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Department Of Commerce Wastes $2.7 Million On Overblown Cyber Security Threat

The United States Department of Commerce destroyed more than $170,000 worth of computer equipment and spent more than $2.7 million responding to a cyber threat it believed to compromise the security of the Economic Development Administration’s cyber network. Unfortunately for the EDA, the threat was so vastly overblown, that the actions taken were “clearly unnecessary,” according to a report from the Department’s inspector general.

The Huffington Post reported:

“The agency, the Economic Development Administration, spent more than $2.7 million -- more than half its IT budget for the year -- responding to what it believed was a serious cyber attack, including hiring a contractor to further investigate.

“The inspector general's findings reflect what experts say is a broader problem in the federal government -- a shortage of employees with the necessary expertise to analyze and respond to cyber attacks in their network.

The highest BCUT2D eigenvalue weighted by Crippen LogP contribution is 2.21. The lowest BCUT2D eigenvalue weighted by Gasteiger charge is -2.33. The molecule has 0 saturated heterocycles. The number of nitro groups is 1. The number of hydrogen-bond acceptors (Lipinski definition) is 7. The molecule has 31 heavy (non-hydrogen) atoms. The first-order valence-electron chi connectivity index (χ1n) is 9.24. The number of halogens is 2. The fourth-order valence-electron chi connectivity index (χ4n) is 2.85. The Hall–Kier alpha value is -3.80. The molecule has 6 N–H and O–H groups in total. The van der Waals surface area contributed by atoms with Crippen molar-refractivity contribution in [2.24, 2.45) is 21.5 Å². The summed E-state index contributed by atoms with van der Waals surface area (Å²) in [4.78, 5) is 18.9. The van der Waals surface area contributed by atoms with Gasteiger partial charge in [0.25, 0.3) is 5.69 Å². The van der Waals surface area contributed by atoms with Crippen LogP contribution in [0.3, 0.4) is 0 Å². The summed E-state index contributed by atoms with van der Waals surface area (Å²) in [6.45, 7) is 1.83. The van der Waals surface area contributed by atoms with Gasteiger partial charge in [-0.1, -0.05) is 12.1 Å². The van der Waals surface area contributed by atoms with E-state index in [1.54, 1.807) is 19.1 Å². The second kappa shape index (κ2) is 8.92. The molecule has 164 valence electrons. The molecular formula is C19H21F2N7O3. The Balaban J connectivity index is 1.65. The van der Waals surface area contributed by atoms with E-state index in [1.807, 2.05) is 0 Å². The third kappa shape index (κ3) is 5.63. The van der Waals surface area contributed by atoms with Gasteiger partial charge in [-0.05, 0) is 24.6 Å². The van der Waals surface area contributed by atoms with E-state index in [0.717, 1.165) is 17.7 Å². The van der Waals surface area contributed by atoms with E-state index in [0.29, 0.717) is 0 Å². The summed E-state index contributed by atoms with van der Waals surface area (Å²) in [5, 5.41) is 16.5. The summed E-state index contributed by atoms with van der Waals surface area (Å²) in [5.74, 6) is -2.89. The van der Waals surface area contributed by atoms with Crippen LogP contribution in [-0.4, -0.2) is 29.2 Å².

“Back in 2011, the Commerce Department's Computer Incident Response Team identified 146 pieces of IT equipment possibly infected when in fact just two showed signs of suspicious activity, the inspector general found.

“The inspector general attributed the ‘misunderstanding’ to ‘inaccurate analysis’ and ‘serious long-standing deficiencies’ in the agency's security program.”

These misunderstandings may be avoided if the federal government’s push to hire a larger cyber security force is successful.

According to a January report in The Washington Post:

“The Pentagon has approved a major expansion of its cybersecurity force over the next several years, increasing its size more than fivefold to bolster the nation’s ability to defend critical computer systems and conduct offensive computer operations against foreign adversaries, according to U.S. officials.”

“The move, requested by the head of the Defense Department’s Cyber Command, is part of an effort to turn an organization that has focused largely on defensive measures into the equivalent of an Internet-era fighting force. The command, made up of about 900 personnel, will expand to include 4,900 troops and civilians.”

Sources: The Huffington Post , United States Department of Commerce, The Washington Post,


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